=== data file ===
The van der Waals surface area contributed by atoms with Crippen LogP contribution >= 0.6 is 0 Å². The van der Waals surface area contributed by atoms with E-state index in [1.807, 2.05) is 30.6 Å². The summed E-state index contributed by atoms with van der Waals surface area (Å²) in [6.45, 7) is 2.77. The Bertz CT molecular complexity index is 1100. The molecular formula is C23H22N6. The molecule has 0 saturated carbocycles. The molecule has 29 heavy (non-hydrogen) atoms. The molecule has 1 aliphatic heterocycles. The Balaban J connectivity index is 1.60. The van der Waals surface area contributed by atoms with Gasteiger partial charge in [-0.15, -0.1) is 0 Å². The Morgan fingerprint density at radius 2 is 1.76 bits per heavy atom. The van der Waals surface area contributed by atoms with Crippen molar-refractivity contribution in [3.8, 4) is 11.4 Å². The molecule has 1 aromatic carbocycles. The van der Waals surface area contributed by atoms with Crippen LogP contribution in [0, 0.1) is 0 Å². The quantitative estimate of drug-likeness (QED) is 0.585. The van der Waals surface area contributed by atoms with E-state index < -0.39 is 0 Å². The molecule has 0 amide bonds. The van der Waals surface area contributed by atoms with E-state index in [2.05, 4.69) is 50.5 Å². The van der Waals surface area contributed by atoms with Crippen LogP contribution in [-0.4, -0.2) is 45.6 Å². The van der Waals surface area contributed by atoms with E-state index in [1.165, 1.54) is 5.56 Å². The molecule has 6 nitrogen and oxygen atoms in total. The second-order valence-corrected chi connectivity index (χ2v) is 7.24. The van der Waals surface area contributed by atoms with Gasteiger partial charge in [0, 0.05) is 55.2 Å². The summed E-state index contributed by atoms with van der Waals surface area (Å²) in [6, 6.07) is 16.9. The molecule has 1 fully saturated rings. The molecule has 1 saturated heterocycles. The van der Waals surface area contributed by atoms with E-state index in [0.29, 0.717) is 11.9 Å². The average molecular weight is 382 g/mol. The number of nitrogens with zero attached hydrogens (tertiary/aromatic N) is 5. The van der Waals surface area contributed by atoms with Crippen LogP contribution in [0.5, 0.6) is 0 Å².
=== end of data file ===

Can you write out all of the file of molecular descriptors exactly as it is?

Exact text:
The van der Waals surface area contributed by atoms with Crippen LogP contribution >= 0.6 is 0 Å². The van der Waals surface area contributed by atoms with E-state index in [1.807, 2.05) is 30.6 Å². The summed E-state index contributed by atoms with van der Waals surface area (Å²) in [6.45, 7) is 2.77. The Bertz CT molecular complexity index is 1100. The molecular formula is C23H22N6. The molecule has 0 saturated carbocycles. The molecule has 29 heavy (non-hydrogen) atoms. The molecule has 1 aliphatic heterocycles. The Balaban J connectivity index is 1.60. The van der Waals surface area contributed by atoms with Gasteiger partial charge in [-0.15, -0.1) is 0 Å². The Morgan fingerprint density at radius 2 is 1.76 bits per heavy atom. The van der Waals surface area contributed by atoms with Crippen molar-refractivity contribution in [3.8, 4) is 11.4 Å². The molecule has 1 aromatic carbocycles. The van der Waals surface area contributed by atoms with Crippen LogP contribution in [0, 0.1) is 0 Å². The quantitative estimate of drug-likeness (QED) is 0.585. The van der Waals surface area contributed by atoms with E-state index < -0.39 is 0 Å². The molecule has 0 amide bonds. The van der Waals surface area contributed by atoms with E-state index in [2.05, 4.69) is 50.5 Å². The van der Waals surface area contributed by atoms with Crippen LogP contribution in [-0.4, -0.2) is 45.6 Å². The van der Waals surface area contributed by atoms with E-state index in [1.165, 1.54) is 5.56 Å². The molecule has 6 nitrogen and oxygen atoms in total. The second-order valence-corrected chi connectivity index (χ2v) is 7.24. The van der Waals surface area contributed by atoms with Gasteiger partial charge in [0, 0.05) is 55.2 Å². The summed E-state index contributed by atoms with van der Waals surface area (Å²) in [6, 6.07) is 16.9. The molecule has 1 fully saturated rings. The molecule has 1 saturated heterocycles. The van der Waals surface area contributed by atoms with E-state index in [0.29, 0.717) is 11.9 Å². The average molecular weight is 382 g/mol. The number of nitrogens with zero attached hydrogens (tertiary/aromatic N) is 5. The van der Waals surface area contributed by atoms with Crippen LogP contribution in [0.5, 0.6) is 0 Å².